R Kelly hits out at TV sex claims
beganb as a one-offff Hogmanay special,l has h quietly gone about its business picking up awards, acclaim and fans.
The current series, on BBC2 on Monday at 10pm, is the fourth.
He said: “It feels weird even saying it’s four series already because these things just fly by. Most series don’t have that longevity but this just seems to grow and develop. That’s the fun part.
“You literally see the audience grow in front of your eyes. In the first series people are getting into it and working out what it is but by the fourth you have an established audience.
“To get a fourth series is just a privilege and to work in that company. Every day you are just watching and listening and learning.”
R& B star R Kelly denies all al allegations of sexual misconduct involving women and underage girls, gi his lawyer said yesterday. ye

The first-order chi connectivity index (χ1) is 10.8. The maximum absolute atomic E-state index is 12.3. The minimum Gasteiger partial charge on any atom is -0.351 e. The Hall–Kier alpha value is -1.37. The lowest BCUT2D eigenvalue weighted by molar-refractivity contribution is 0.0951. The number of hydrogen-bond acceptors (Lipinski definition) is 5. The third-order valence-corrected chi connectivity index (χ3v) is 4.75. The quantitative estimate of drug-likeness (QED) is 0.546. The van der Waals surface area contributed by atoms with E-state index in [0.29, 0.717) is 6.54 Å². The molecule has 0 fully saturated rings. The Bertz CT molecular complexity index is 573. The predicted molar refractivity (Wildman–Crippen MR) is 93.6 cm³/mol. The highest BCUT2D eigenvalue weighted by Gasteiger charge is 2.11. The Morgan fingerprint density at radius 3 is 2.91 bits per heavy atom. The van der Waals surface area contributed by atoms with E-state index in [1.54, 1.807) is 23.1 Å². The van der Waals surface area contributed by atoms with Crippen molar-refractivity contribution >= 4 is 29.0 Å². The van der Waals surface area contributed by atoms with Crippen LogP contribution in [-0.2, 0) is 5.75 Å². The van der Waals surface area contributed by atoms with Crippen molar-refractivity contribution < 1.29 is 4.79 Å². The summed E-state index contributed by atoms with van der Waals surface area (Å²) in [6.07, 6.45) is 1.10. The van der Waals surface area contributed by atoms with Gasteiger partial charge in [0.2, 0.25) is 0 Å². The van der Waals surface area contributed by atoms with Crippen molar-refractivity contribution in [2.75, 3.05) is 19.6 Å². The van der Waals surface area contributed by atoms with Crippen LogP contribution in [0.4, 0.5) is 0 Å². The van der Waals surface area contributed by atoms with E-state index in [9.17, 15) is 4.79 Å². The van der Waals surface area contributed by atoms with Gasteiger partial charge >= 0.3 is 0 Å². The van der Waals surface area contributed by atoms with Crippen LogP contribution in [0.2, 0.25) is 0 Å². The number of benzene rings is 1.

Steve Greenberg rereponded after a prosecutor in Chicago urged potential victims to come forward after a documentary called Sur v iv ing R Kel ly was broadcast on US TV.
The programme, on the Lifetime channel, revisited old allegations and made new claims.
Greenberg portrayed Kelly, one of the top-selling recording artists of all time, as a victim of a hit piece.
He said: “The allegations aren’t true because he never knowingly had sex with an underage woman.
“He never forced anyone to do anything, he never held anyone captive, he never abused anyone.”
He accused those who made the show of telling women what to say and said Cook County State attorney Kim Foxx’s actions “invite wrongful accusations”.
Surviving R Kelly follows the BBC’s R Kelly: Sex, Girls & Videotapes, which was released last year.
It alleged that the singer, 52, was holding women against their wi l l and running a “sex cult”.
Activists on social media called for streaming services to drop Kelly’s music and promoters not to book any more concerts.
Ke l l y ’ s estranged daughter Joann, whose stage name is Buku Abi, called him a “monster” in a post on Instagram but made no allegations.